Presentation Title

Role Expansion and Role Conflict among Employed Arab Israeli Women

Advisor Information

Carey Ryan

Location

UNO Criss Library, Room 232

Presentation Type

Oral Presentation

Start Date

7-3-2014 1:45 PM

End Date

7-3-2014 2:00 PM

Abstract

Holding multiple roles is generally considered beneficial for psychological and physical health among women (and men) partly because of greater opportunities for success and meaning in life; however, multiple roles can also result in distress and dissatisfaction, particularly in contexts where a traditional gender-role ideology is strong. We examined perceptions of role expansion and role conflict among Arab women in Israel (N=287; M age = 39 years, SD=8.9)—a group whose entry into employment and professional careers has been relatively recent. Most participants (91%) were married and nearly three-quarters (74%) had from two to four children (89% had at least one child). Participants completed a questionnaire that included measures of the extent to which careers and motherhood facilitated or conflicted with their career, motherhood, and community roles; perceived stress; and general satisfaction. Results indicated that participants perceived greater role expansion than conflict—especially for career (vs. motherhood) roles. Further, career expansion was associated with greater satisfaction, whereas motherhood was generally associated with greater stress. These relationships held when the other types of role facilitation and conflict were controlled.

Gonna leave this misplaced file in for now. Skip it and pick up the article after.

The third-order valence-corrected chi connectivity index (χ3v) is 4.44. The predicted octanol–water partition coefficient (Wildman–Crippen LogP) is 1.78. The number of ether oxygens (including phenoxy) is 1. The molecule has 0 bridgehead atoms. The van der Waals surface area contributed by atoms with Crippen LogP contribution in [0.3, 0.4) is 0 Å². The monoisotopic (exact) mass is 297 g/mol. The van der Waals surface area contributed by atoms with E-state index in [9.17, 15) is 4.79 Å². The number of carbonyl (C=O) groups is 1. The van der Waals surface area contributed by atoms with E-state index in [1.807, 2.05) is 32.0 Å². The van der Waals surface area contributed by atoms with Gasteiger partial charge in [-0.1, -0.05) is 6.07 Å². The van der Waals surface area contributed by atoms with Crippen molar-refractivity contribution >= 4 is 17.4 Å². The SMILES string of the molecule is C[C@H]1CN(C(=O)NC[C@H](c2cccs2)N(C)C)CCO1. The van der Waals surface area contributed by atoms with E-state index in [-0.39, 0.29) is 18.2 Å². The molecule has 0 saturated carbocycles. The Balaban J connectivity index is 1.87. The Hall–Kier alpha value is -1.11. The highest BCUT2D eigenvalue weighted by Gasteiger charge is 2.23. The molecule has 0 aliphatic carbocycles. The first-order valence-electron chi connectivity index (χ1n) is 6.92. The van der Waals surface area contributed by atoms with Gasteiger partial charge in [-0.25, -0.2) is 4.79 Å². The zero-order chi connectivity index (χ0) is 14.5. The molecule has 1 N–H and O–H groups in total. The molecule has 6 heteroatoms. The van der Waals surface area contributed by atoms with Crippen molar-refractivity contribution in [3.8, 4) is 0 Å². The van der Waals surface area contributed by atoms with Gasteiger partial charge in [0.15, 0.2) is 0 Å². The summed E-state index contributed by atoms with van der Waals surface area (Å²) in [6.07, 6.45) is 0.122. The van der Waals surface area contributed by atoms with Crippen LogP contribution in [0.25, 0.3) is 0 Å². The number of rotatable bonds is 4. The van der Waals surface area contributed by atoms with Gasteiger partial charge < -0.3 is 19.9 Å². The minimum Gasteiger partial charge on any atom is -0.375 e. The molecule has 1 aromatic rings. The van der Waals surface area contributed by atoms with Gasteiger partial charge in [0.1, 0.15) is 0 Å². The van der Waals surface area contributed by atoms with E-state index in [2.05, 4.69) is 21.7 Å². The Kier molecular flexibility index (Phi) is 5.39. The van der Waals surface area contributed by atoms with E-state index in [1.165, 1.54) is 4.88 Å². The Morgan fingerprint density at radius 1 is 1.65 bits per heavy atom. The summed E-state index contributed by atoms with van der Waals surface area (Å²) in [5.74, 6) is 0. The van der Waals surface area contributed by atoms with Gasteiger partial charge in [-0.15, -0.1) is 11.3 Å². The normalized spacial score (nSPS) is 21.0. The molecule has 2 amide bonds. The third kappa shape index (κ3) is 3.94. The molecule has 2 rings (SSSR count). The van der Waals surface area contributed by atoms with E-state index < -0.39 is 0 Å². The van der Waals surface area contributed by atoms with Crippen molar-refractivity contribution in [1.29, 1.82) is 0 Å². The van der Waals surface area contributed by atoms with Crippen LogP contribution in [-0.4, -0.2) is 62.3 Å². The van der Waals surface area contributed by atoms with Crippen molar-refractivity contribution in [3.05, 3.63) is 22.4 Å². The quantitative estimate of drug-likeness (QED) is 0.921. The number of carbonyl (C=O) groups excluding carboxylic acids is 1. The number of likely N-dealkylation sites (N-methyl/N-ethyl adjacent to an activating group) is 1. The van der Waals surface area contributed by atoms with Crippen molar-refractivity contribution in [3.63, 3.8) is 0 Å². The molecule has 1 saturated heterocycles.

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Mar 7th, 1:45 PM Mar 7th, 2:00 PM

Role Expansion and Role Conflict among Employed Arab Israeli Women

UNO Criss Library, Room 232

Holding multiple roles is generally considered beneficial for psychological and physical health among women (and men) partly because of greater opportunities for success and meaning in life; however, multiple roles can also result in distress and dissatisfaction, particularly in contexts where a traditional gender-role ideology is strong. We examined perceptions of role expansion and role conflict among Arab women in Israel (N=287; M age = 39 years, SD=8.9)—a group whose entry into employment and professional careers has been relatively recent. Most participants (91%) were married and nearly three-quarters (74%) had from two to four children (89% had at least one child). Participants completed a questionnaire that included measures of the extent to which careers and motherhood facilitated or conflicted with their career, motherhood, and community roles; perceived stress; and general satisfaction. Results indicated that participants perceived greater role expansion than conflict—especially for career (vs. motherhood) roles. Further, career expansion was associated with greater satisfaction, whereas motherhood was generally associated with greater stress. These relationships held when the other types of role facilitation and conflict were controlled.